If you would like to learn more about the study you can download our patient information sheets below. These sheets provide more detail on the process involved in joining the T4DM study and also what is involved once you are on the study.
These documents are given to all participants before they join the study but you'll be getting ahead of the game by reading them here first! If you do decide to join the study you'll have the opportunity to discuss this information in detail with your study doctor or study nurse. They will answer any questions you may have. You can also contact us for more information.
Information about the screening process
This is the process we will use to determine whether joining T4DM might be right for you.
Click here to download
Information about being part of the study
This information sheet explains what is involved if you join the study. It provides more details on the assessments and treatments you will receive as well as the expected risks and benefits.
Click here to download
33. Why was I not eligible?
If you were filling in our questionnaire and were told you weren't eligible you may want to know why.
Firstly, thanks for taking the time to fill in the questionnaire. We're sorry you weren't eligible to join the study.
The most common reasons that men are not eligible to join the study are:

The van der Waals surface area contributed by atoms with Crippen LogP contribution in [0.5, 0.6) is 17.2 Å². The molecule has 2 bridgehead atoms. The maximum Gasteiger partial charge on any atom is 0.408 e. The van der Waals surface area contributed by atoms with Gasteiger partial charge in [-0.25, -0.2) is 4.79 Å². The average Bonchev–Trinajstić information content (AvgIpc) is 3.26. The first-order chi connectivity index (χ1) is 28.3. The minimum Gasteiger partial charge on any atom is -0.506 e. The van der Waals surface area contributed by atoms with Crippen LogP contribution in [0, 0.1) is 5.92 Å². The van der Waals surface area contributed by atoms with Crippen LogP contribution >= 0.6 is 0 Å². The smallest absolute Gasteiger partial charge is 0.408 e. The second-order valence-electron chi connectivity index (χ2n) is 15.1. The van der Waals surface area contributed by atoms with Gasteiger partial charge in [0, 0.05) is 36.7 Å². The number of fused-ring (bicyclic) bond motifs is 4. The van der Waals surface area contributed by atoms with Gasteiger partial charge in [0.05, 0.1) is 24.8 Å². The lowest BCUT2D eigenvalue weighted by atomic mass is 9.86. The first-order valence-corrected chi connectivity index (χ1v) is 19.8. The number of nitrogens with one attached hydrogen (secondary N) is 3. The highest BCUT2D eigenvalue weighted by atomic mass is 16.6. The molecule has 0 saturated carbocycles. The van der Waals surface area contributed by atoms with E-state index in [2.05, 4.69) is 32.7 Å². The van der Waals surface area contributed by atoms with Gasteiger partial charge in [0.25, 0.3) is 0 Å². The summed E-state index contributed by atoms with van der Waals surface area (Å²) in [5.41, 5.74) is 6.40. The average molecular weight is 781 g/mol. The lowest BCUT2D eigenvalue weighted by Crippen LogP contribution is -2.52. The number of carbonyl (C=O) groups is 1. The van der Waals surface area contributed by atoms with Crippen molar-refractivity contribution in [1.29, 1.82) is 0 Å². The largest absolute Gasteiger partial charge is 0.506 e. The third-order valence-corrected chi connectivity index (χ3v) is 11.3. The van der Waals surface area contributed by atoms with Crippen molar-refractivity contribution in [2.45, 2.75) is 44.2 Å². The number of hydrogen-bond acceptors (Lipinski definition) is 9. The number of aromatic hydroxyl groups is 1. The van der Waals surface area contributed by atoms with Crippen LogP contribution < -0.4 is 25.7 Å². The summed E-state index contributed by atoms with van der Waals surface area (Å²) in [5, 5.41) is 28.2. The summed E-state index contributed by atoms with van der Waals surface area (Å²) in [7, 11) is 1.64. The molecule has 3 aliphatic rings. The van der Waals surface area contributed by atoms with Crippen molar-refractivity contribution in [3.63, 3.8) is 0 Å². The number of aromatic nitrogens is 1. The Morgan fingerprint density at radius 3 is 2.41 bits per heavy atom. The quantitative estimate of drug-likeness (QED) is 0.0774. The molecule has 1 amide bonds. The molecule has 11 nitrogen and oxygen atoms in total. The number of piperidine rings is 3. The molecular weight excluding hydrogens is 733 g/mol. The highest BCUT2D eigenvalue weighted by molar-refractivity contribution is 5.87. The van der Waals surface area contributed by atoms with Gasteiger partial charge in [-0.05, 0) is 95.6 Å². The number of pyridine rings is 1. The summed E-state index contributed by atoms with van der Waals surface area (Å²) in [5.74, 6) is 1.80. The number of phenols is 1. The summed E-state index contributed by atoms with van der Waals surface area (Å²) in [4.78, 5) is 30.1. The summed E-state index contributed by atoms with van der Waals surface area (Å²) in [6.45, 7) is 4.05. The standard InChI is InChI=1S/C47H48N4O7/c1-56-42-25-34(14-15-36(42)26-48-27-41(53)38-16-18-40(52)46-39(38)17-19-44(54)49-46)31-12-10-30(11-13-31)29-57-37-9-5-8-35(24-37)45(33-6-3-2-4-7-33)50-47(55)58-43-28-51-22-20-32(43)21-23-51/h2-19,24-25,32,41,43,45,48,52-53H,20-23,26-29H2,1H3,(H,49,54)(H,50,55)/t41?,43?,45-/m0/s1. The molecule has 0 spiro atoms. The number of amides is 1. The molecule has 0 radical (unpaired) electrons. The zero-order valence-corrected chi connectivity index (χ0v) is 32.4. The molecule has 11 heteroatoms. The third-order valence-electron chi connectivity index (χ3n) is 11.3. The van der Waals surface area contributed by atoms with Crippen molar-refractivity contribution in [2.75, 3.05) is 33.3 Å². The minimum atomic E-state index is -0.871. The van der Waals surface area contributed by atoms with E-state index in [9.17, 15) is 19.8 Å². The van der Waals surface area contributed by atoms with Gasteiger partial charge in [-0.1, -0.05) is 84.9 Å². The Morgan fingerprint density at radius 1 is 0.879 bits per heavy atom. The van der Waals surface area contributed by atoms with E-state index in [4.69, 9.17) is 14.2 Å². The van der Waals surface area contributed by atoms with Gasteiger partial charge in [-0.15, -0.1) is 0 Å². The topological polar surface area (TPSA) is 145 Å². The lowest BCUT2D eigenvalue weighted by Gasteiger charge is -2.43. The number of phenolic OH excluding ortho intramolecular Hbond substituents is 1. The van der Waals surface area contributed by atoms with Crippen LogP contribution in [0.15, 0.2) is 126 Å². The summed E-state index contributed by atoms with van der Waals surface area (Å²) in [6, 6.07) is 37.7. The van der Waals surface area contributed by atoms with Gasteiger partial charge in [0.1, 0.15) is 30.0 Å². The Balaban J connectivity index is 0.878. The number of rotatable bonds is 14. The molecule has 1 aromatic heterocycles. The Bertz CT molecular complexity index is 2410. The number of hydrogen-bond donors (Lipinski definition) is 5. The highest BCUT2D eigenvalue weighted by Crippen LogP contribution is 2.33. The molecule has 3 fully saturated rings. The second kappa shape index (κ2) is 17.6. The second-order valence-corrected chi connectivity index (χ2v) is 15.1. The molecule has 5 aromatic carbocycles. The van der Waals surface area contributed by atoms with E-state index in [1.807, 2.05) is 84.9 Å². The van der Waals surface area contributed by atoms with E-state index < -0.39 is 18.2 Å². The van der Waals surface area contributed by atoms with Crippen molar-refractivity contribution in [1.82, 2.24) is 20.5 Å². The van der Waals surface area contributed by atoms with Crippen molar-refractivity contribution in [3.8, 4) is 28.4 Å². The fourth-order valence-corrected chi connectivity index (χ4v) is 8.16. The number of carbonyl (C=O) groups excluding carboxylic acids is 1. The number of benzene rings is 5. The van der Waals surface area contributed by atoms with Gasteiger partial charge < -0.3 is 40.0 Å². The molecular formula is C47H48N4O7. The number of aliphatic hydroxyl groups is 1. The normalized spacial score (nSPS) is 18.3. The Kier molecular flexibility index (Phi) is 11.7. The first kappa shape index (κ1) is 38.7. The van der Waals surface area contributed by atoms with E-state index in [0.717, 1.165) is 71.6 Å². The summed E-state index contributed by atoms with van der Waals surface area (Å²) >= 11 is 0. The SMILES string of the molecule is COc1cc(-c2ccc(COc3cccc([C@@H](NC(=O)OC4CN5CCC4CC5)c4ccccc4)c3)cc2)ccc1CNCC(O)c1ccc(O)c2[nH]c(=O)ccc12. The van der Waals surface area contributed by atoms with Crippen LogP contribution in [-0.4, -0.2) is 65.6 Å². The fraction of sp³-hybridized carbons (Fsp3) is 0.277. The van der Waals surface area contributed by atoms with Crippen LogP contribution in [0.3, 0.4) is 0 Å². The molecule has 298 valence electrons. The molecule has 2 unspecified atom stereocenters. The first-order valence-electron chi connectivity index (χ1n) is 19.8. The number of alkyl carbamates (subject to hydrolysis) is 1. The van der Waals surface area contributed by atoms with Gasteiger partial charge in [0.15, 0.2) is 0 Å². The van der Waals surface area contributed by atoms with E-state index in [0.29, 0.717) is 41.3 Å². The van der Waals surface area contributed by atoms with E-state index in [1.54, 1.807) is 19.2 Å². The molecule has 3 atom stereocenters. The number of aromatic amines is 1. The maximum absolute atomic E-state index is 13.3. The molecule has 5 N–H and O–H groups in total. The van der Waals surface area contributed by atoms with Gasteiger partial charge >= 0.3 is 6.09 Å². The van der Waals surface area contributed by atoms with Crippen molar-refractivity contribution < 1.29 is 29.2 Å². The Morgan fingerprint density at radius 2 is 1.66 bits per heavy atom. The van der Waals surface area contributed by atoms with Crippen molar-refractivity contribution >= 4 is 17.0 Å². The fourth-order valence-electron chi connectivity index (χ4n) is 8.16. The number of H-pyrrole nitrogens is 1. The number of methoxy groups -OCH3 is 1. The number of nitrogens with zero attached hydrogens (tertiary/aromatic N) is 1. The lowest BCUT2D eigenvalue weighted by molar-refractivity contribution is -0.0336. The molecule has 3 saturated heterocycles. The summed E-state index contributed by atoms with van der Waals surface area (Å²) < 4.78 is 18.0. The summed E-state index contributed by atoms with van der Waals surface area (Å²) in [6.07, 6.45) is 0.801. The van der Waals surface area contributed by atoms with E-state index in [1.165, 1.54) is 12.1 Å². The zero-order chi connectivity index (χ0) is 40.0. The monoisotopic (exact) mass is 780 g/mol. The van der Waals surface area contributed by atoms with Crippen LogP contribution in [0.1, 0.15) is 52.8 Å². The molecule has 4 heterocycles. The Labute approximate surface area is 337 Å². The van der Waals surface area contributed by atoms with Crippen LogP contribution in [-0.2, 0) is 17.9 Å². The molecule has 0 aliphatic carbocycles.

- They are already diabetic. Our study is investigating prevention of diabetes and therefore if you are already diabetic the study will not suit you.
- They have had cancer
- They have had treatment for abnormal heart rhythms
- They have had a heart attack or other major cardiac event in the past 6 months
- They have a personal or family history of blood clots
- Their waist circumference is less than 95cm
These are the most common reasons but there are others. If you are still not sure why you were ineligible please contact us and we can provide more information.
Why do we need to exclude anyone from the study?
The two main reasons that we can't include all men in our study are:
- Because we are concerned that the treatment may not be safe for them, or
- Because we think that including them may make it difficult to generalise the results from the study or may make our results more difficult to interpret.
If you have concerns or believe that you should have been eligible please do contact us. We're happy to review your case.
34. Are you still accepting new participants?
No we have now closed to new participants.